This can be very hard to watch at times; nearly unbearable. There are also some moments that are incredibly tender. Father-son relationships often get the shaft when it comes to Hollywood; dads are often portrayed as lovable but befuddled buffoons who have no clue what’s going on. This is a very real and very touching portrayal of a close father-son relationship that is put to the most torturous test imaginable.

REASONS TO SEE: Compelling performances by Carrell and Chalamet. A fascinating and diverse soundtrack enhances the movie.
REASONS TO AVOID: The flashbacks are sometimes intrusive and hard to follow.
FAMILY VALUES: There is some fairly straightforward drug content, plenty of profanity and some sexual material.
TRIVIAL PURSUIT: Royo, who plays Nic’s AA sponsor, also played a drug addict himself on The wire.
BEYOND THE THEATERS: Amazon,
CRITICAL MASS: As of 2/15/20: Rotten Tomatoes: 69% positive reviews, Metacritic: 62/100.
COMPARISON SHOPPING: Ben is Back
FINAL RATING: 7/10
NEXT:
Camp Cold Brook

The Life and Mind of Mark DeFriest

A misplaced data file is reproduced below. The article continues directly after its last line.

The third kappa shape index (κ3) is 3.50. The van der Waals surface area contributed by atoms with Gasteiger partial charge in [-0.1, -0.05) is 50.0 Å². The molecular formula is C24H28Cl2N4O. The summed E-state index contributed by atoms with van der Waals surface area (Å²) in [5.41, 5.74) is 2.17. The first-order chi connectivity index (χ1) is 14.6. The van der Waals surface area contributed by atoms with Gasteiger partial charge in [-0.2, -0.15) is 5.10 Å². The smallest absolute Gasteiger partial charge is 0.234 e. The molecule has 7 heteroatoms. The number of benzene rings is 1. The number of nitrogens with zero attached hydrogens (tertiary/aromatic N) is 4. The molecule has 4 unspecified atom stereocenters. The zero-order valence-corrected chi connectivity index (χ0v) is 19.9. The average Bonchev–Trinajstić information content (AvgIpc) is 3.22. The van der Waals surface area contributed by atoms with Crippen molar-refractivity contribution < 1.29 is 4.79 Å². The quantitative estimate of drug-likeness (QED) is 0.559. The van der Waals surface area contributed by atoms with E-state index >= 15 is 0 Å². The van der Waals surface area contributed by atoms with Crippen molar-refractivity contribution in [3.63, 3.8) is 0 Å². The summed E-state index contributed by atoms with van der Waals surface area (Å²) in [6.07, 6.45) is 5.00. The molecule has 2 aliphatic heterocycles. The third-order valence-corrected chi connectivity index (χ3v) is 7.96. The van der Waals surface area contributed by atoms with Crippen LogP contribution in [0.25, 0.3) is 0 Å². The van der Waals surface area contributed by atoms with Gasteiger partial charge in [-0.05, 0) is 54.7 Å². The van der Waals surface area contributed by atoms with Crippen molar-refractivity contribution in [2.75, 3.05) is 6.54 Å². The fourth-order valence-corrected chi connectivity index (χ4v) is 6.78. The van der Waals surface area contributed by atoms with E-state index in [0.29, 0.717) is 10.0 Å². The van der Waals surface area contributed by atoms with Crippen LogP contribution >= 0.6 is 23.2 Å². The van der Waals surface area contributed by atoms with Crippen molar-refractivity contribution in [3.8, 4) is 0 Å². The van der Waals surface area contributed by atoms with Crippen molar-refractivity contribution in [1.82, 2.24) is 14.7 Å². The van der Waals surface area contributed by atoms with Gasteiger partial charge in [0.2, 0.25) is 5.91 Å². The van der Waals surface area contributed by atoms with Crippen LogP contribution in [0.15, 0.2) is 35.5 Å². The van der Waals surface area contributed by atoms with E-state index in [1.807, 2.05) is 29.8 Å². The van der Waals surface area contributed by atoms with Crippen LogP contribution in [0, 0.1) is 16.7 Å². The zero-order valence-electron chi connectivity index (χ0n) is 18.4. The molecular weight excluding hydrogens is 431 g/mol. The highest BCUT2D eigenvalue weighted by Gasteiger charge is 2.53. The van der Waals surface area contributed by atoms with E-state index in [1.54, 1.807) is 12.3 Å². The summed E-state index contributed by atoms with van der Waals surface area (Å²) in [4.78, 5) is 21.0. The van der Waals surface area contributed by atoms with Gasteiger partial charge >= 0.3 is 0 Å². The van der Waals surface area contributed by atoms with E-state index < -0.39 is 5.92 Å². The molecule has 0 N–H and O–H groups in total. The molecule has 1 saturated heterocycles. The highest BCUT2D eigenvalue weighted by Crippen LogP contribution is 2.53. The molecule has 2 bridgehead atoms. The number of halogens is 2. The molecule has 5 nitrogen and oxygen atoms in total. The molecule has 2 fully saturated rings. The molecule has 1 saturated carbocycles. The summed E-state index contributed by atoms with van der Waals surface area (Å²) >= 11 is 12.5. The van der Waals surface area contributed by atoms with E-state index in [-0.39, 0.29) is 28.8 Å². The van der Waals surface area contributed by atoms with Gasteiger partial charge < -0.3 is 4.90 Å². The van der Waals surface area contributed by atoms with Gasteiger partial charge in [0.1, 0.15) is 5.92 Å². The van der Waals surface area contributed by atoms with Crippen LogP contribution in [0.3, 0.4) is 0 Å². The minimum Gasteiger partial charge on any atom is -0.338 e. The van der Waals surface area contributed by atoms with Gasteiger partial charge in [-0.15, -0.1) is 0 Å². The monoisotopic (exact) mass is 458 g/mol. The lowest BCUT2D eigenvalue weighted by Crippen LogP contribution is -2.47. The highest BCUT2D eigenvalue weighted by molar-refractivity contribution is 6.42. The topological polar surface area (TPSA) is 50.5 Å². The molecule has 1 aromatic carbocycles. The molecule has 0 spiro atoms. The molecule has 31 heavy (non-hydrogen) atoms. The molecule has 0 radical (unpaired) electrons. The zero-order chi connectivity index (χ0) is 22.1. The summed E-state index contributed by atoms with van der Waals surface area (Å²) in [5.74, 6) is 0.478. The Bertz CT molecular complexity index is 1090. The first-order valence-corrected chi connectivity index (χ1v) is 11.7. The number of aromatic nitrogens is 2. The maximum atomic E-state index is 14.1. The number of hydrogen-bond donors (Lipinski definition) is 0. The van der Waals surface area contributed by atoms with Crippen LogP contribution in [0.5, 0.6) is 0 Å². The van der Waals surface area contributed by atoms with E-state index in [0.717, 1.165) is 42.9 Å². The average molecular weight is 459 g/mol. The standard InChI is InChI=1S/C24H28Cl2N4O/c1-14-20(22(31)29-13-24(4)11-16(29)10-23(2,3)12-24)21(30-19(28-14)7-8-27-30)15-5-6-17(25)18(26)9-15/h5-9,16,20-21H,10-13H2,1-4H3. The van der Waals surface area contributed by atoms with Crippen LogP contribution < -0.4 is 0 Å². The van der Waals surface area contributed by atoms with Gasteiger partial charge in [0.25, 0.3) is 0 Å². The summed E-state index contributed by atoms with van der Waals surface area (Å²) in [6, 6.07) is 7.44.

Making a run for it.

Making a run for it.

(2014) Documentary (Naked Edge/City Light) Mark DeFriest, Scoot McNairy (voice), Shea Whigham (voice), John Middleton, Robert Berland, Bonnie DeFriest, Brenda C., Gabriel London. Directed by Gabriel London

The great Russian author Fyodor Dostoyevsky once wrote that a society can be judged by how it treats its prisoners. Here in this country, I think it is fairly evident that our prison system is in need of drastic reform.

Case in point, Mark DeFriest. He was a 19-year-old kid when his father passed away, promising him that he could have his tools. Mark went ahead and took them. The problem was that the estate was still in probate; technically he didn’t own the tools yet. His stepmother called the cops, Mark panicked and ran. He was given four years for taking tools which had been promised him too early. It kind of seems to me that he could have gotten off without doing prison time, but far be it for me to second guess the wonderful Florida justice system.